Led Strip WS2812B Bug (the start is turn on)

Hello,
I currently have a problem with a WS2812B led strip.
I think it's a physical problem because no matter what program I always have the same bug.
I have the beginning of my led strip which stays on.
More precisely, it lights up as long as no order is given.
When I give him the order to light an LED, this part will go out.
And as soon as my led made the order ask. The beginning part lights up.
Do you know what can cause this problem.
FYI: My power supply for my 54 LEDs is 5 V - 1.2A (I tried with more intensity, it didn't change anything)
I use the PIN 10 of an arduino mega for the control of the led (with a resistance of 330 Ohm in series (without this resistance i have the same problem))
The Gnds of my card and the LED power supply are connected.

Can you Help Me

Thank you very much

What about the other LEDs? Do they function normally?

I Have 54 Leds the 16 First is alwas white the 17th leds is yellow and the other works normaly

Finnaly no the number are false the number of no-working leds are random (but aproximately 16)
this is my light strip when a want it turn off and the 2nd picture is when a want it turn on blue

Not sure about FastLed library, but the Adafruit library has timing settings that you sometimes have to change for different "flavours" of WS2812/WS2812B and newer variants. With parts from China, you sometimes don't know exactly which kind of NeoPixel you're getting.

Are you sure you're feeding the right end of the strip? What kind of wiring? Would it be possible to take images of your hardware setup and post them here?

melvinlebailly:
it lights up as long as no order is given.
When I give him the order to light an LED, this part will go out.

So you are saying some LEDs light up randomly before the Arduino sends any data? This is normal.

melvinlebailly:
And as soon as my led made the order ask.

I can't understand you.

PaulRB:
So you are saying some LEDs light up randomly before the Arduino sends any data? This is normal.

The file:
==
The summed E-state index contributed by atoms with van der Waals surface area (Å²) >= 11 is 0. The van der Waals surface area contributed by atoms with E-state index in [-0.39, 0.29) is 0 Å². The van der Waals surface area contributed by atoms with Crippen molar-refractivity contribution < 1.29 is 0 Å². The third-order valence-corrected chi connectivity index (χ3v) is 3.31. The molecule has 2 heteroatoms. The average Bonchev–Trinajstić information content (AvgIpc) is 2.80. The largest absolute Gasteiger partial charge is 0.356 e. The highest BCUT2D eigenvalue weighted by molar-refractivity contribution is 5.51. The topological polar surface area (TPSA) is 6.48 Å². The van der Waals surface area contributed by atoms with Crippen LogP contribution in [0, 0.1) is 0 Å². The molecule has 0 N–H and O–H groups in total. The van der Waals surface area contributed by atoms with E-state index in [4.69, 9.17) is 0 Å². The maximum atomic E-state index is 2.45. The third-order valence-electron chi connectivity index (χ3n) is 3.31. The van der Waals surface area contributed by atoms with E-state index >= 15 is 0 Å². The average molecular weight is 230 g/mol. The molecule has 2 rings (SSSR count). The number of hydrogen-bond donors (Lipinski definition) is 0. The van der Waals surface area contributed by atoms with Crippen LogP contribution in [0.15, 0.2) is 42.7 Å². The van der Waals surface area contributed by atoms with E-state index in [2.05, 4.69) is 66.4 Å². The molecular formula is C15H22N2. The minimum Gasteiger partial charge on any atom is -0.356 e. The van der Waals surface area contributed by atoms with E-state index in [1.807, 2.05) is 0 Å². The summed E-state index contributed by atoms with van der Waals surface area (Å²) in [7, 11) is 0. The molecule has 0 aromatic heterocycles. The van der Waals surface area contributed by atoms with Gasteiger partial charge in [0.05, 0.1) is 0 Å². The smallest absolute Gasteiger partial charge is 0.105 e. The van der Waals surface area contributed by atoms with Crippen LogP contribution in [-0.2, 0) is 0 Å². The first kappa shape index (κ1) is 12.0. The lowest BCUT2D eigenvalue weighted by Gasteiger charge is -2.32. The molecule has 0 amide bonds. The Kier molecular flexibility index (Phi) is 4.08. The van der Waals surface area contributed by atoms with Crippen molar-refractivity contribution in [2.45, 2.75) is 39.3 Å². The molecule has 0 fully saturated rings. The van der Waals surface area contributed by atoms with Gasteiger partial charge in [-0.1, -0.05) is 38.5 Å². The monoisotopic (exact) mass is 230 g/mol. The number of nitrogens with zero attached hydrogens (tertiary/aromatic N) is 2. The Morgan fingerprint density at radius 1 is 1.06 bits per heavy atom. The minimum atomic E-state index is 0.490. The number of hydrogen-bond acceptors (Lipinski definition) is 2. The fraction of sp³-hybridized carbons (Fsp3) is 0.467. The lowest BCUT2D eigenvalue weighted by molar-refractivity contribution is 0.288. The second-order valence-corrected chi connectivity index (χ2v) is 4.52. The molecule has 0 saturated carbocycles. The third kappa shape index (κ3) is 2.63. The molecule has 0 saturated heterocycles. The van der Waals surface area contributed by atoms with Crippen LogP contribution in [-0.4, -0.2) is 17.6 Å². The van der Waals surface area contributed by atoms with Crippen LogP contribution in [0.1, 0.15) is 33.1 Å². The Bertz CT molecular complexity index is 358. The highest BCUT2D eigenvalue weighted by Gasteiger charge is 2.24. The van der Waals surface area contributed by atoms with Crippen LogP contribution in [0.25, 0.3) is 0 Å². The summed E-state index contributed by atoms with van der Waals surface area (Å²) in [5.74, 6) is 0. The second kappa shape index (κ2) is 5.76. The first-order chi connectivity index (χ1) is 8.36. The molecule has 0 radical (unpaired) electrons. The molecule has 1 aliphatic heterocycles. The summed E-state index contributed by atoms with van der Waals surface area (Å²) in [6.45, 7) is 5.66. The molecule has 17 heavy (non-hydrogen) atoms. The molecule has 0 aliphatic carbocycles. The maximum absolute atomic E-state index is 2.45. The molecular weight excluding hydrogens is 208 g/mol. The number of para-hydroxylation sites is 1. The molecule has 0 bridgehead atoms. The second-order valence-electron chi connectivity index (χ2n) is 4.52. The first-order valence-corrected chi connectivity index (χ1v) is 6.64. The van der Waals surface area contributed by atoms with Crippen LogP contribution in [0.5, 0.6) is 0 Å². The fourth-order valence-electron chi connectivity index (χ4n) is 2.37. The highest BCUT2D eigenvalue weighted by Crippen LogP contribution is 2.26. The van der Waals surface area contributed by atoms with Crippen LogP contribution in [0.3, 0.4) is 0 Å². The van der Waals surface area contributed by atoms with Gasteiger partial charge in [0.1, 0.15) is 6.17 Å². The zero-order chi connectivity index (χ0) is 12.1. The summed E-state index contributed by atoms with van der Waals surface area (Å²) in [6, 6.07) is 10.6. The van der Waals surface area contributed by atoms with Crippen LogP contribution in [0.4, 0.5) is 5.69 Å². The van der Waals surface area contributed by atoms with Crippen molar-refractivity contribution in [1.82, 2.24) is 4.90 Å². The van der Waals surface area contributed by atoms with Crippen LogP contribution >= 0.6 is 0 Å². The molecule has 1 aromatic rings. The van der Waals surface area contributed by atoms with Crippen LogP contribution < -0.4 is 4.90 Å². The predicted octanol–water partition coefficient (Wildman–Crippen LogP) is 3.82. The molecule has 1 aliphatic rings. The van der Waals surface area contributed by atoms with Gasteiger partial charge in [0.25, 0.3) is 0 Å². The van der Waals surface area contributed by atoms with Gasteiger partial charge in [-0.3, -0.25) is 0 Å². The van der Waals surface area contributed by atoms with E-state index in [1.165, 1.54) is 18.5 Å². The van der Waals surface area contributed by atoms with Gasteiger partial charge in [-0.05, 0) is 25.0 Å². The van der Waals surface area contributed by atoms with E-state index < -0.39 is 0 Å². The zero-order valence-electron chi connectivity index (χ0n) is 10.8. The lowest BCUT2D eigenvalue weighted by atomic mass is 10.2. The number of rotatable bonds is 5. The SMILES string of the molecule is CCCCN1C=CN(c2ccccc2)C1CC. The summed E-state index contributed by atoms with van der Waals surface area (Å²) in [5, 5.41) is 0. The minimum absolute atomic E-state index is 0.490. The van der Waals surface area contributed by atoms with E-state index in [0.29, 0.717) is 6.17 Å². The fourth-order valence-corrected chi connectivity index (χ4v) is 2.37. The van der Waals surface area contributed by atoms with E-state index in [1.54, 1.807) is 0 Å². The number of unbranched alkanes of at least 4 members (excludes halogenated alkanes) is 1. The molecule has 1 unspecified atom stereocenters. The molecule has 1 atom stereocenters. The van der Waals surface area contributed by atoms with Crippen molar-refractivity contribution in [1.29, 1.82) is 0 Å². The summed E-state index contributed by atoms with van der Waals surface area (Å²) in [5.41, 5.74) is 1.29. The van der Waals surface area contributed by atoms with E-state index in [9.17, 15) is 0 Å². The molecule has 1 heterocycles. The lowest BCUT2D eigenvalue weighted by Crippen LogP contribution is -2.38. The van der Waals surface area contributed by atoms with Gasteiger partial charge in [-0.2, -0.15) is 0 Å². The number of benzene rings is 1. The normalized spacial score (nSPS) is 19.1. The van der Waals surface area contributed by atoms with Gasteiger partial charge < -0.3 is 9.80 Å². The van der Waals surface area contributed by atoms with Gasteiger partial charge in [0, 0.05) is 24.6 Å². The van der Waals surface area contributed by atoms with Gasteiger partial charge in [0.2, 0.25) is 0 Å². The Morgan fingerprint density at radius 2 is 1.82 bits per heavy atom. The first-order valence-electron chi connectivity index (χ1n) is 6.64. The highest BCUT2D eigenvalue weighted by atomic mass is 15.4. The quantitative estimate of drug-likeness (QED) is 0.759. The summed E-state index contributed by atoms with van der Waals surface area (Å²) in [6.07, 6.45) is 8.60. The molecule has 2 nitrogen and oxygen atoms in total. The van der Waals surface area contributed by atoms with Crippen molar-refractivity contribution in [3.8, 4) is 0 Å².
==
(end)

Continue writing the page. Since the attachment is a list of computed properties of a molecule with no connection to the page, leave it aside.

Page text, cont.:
Not his present problem by the sounds of it, but a pull-down on the Arduino output pin should largely suppress that.

Hi,

Can you please post a copy of your circuit, in CAD or a picture of a hand drawn circuit in jpg, png?

Can you please post your code, using code tags?

What model Arduino are you using?

Tom... :slight_smile:

Paul__B:
a pull-down on the Arduino output pin should largely suppress that.

In case of random signals on the data line which is floating as the Arduino boots? I suppose a pull-down would fix that, but don't most of these LEDs start up in an undefined state anyway, until data is received?

PaulRB:
but don’t most of these LEDs start up in an undefined state anyway, until data is received?

Not according to bullet 5 on the datasheet! :sunglasses:

Paul__B:
Not according to bullet 5 on the datasheet! :sunglasses:

Its not very clear. That’s the only place its mentioned, there’s no further explanation of exactly what “electric reset circuit” means or does elsewhere in the data sheet. It does not explicitly say that all registers are set to zero. That “electric reset circuit” might only put the chip into a state where its ready to respond to data, rather than getting stuck in some “hung” state, but not actually clear the registers to zero.

Plus we don’t know if the OP’s leds were manufactured by Worldsemi. They might be knock-off chips.

In the absence of commands, all the NeoPixels I have, always remain off at power up. But if the input is high impedance, they will often light up randomly. I know this from instances where the connections were intermittently open. So all my NeoPixel sketches initialize the drive pin to output as soon as possible.

Actually, it crossed my mind that this might be happening in the photos that were posted above.

I have a project that drives 256 Neo's from an UNO. I depend on them remaining off at boot time because they can only be operated at very low intensity that way. If more than a few of them came on at full brightness, it would kill the UNO power and reset it. The way I have it set up, it always works.

There is probably enough capacitance on the data line that it remains low for a split second at boot time, just enough time to initialize the output pin.

Easier to simply fit the pull-down, I would say. :roll_eyes: 10k should be perfect.